Mikal Bridges

Bob Donnan-USA TODAY Sports

4 options for the 76ers at No. 10

Andrew Porter
May 16, 2018 - 9:15 am

Bryan Colangelo and the Philadelphia 76ers are facing, what some are calling, the most important offseason in franchise history. When you consider the franchise's talent, cap space, and draft capital (six total picks in the 2018 draft), the statement seems logical. 

On Tuesday night, the Sixers acquired pick No. 10 (via the Lakers) in the first round of the NBA Draft on June 21st.

The last 10 players selected 10th overall: Zach Collins, Thon Maker, Justise Winslow, Elfrid Payton, C. J. McCollum, Austin Rivers, Jimmer Fredette, Paul George, Brandon Jennings, and Brook Lopez.

Do not underestimate the importance of the selection. 

Philadelphia's second-youngest roster in the NBA (age 24.69 behind only Phoenix) can certainly use a player able to contribute right away. They could also use a shot creating wing, regardless of the development of Markelle Fultz. 

Here's a look at the four names you're going to hear the most over the next month. 

4. Collin Sexton

Collin Sexton
Charles LeClaire-USA TODAY Sports

Pros: Sexton is a 6-2 dynamic guard with a 6-6 wingspan. He is arguably the best shot creator in the draft. In his only season at Alabama, Sexton averaged 19.2 points on decent shooting numbers (44.7 FG% / 33.6 3P% / 77.8 FT%). 

Cons: At just 19 years old, Sexton is somewhat redundant to Fultz. Drafting Sexton would likely mean the Sixers are giving up on Fultz, which doesn't seem likely. 

3. Miles Bridges

Miles Bridges
Rick Osentoski-USA TODAY Sports

Pros: Miles Bridges is a 6-7, 20-year-old powerful wing. Bridges has superb strength, excellent body control, confidence, and a high basketball IQ. After all, he played for two years under Tom Izzo at Michigan State averaging 17.0 points and 7.6 rebounds over the two seasons, while shooting 47% from the field, 37.5% from three, and 77.6% from the line. He will likely be able to help an NBA team right away.

Cons: Bridges could struggle creating his own shot at the next level. At 6-7, he may to be too small to play in the play consistently in the paint, something he likes to do. 

2. Michael Porter Jr. 

Michael Porter Jr.
Christopher Hanewinckel-USA TODAY Sports

Pros: Other than his last name, Porter has many intriguing attributes. At 6-10, he has elite size for an NBA wing with the ability to score at all three levels. This is a composed, mature, and athletic individual with all the tools who is ready to work.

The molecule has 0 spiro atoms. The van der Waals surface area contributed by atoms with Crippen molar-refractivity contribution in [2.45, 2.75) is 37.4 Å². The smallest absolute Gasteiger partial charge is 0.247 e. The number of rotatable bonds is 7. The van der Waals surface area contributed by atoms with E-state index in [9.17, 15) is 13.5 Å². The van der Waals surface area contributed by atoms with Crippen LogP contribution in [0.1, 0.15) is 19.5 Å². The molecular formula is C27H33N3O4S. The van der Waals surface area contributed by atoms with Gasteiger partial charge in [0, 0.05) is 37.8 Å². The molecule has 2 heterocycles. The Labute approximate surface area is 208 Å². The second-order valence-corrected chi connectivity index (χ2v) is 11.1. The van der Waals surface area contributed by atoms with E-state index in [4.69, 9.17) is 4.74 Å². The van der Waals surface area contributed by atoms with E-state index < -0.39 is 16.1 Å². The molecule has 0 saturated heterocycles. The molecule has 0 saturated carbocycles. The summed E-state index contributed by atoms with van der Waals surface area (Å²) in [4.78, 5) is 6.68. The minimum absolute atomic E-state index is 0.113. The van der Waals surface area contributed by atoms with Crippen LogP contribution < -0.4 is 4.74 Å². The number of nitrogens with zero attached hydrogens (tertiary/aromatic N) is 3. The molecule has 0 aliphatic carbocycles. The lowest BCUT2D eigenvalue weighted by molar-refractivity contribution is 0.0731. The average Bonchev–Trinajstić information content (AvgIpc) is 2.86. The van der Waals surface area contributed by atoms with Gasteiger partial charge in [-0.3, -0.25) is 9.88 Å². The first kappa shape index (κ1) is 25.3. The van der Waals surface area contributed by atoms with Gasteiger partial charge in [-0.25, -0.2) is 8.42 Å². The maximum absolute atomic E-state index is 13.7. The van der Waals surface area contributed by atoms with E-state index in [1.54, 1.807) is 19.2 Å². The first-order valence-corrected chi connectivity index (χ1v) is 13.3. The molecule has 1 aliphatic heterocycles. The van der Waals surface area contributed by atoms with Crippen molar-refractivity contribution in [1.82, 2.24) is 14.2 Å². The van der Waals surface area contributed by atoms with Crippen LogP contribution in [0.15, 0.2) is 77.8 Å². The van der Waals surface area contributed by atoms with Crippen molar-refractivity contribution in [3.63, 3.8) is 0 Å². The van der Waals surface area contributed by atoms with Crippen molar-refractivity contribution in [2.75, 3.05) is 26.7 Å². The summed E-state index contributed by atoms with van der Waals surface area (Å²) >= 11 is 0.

Cons: So what's wrong? Well he only played three games during his freshman season at Missouri due to a back injury, the only reason he may slip to No. 10. He's also only 19 years old, so you wonder --- especially after what was essentially an off year --- how long it will take him to get comfortable playing in the NBA. 

1. Mikal Bridges

Mikal Bridges
Robert Deutsch-USA TODAY Sports

Pro: This Bridges seems like the highest floor, safest bet for the Sixers -- something they can certainly use. Bridges, who turns 22 in August, will be able to contribute from day one as a pro. The 6-7 projected NBA three-and-D would ideally be an upgrade for Robert Covington. Bridges played three years at Villanova under Jay Wright and has become an incredibly high IQ player, something Covington is not. Bridges is the perfect Brett Brown player: long, athletic, able to knock down shots, a willing passer, and a superb defender. 

Bridges averaged 17.7 points, 5.3 rebounds, 1.9 assists, 1.5 steals, and 1.1 blocks as a junior this season at Nova. He shot 51.4% from the field, a ridiculous 43.5% from three on 6.0 attempts per game, and a strong 85.1% from the line. 

Cons: Bridges is only 210 pounds and the knock against him is, most commonly, his size and physical strength, something he can certainly improve. He's also not a great ball handler, someone who isn't going to break a defender down off the dribble, a skill the Sixers desperately need. He's definitely more comfortable as a catch and shoot player vs. off the dribble, which compliments Ben Simmons, but is redundant with guys like Covington and Dario Saric.